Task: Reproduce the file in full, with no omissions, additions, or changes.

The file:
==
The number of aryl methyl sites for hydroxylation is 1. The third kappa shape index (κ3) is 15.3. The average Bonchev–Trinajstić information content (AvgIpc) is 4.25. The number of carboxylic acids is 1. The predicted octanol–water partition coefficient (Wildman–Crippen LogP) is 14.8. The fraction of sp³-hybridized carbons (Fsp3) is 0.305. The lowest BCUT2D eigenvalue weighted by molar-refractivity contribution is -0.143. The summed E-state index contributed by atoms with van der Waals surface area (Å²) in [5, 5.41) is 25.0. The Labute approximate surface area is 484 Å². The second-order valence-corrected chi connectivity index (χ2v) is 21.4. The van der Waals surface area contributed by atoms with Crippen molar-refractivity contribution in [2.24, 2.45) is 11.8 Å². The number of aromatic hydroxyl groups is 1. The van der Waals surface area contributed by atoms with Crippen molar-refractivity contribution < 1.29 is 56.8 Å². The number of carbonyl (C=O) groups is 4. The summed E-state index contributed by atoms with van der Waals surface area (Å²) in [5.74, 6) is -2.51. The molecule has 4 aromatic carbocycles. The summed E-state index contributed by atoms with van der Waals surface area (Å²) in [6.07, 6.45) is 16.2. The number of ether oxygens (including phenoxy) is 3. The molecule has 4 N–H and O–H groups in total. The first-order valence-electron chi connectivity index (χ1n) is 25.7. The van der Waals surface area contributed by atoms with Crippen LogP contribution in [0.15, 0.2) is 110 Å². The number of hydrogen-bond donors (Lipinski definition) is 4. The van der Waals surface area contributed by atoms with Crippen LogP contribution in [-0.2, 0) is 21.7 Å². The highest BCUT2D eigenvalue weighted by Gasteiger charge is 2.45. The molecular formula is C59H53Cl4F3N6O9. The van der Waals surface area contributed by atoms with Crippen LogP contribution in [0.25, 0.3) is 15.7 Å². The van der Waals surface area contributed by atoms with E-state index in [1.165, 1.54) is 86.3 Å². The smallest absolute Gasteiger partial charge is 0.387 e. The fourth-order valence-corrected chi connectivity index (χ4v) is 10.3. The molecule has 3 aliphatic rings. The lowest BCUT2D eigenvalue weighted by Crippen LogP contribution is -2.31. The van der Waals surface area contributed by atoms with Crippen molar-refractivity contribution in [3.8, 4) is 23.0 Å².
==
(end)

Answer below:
The number of aryl methyl sites for hydroxylation is 1. The third kappa shape index (κ3) is 15.3. The average Bonchev–Trinajstić information content (AvgIpc) is 4.25. The number of carboxylic acids is 1. The predicted octanol–water partition coefficient (Wildman–Crippen LogP) is 14.8. The fraction of sp³-hybridized carbons (Fsp3) is 0.305. The lowest BCUT2D eigenvalue weighted by molar-refractivity contribution is -0.143. The summed E-state index contributed by atoms with van der Waals surface area (Å²) in [5, 5.41) is 25.0. The Labute approximate surface area is 484 Å². The second-order valence-corrected chi connectivity index (χ2v) is 21.4. The van der Waals surface area contributed by atoms with Crippen molar-refractivity contribution in [2.24, 2.45) is 11.8 Å². The number of aromatic hydroxyl groups is 1. The van der Waals surface area contributed by atoms with Crippen molar-refractivity contribution < 1.29 is 56.8 Å². The number of carbonyl (C=O) groups is 4. The summed E-state index contributed by atoms with van der Waals surface area (Å²) in [5.74, 6) is -2.51. The molecule has 4 aromatic carbocycles. The summed E-state index contributed by atoms with van der Waals surface area (Å²) in [6.07, 6.45) is 16.2. The number of ether oxygens (including phenoxy) is 3. The molecule has 4 N–H and O–H groups in total. The first-order valence-electron chi connectivity index (χ1n) is 25.7. The van der Waals surface area contributed by atoms with Crippen LogP contribution in [0.15, 0.2) is 110 Å². The number of hydrogen-bond donors (Lipinski definition) is 4. The van der Waals surface area contributed by atoms with Crippen LogP contribution in [-0.2, 0) is 21.7 Å². The highest BCUT2D eigenvalue weighted by Gasteiger charge is 2.45. The molecular formula is C59H53Cl4F3N6O9. The van der Waals surface area contributed by atoms with Crippen LogP contribution in [0.25, 0.3) is 15.7 Å². The van der Waals surface area contributed by atoms with E-state index in [1.165, 1.54) is 86.3 Å². The smallest absolute Gasteiger partial charge is 0.387 e. The fourth-order valence-corrected chi connectivity index (χ4v) is 10.3. The molecule has 3 aliphatic rings. The lowest BCUT2D eigenvalue weighted by Crippen LogP contribution is -2.31. The van der Waals surface area contributed by atoms with Crippen molar-refractivity contribution in [3.8, 4) is 23.0 Å².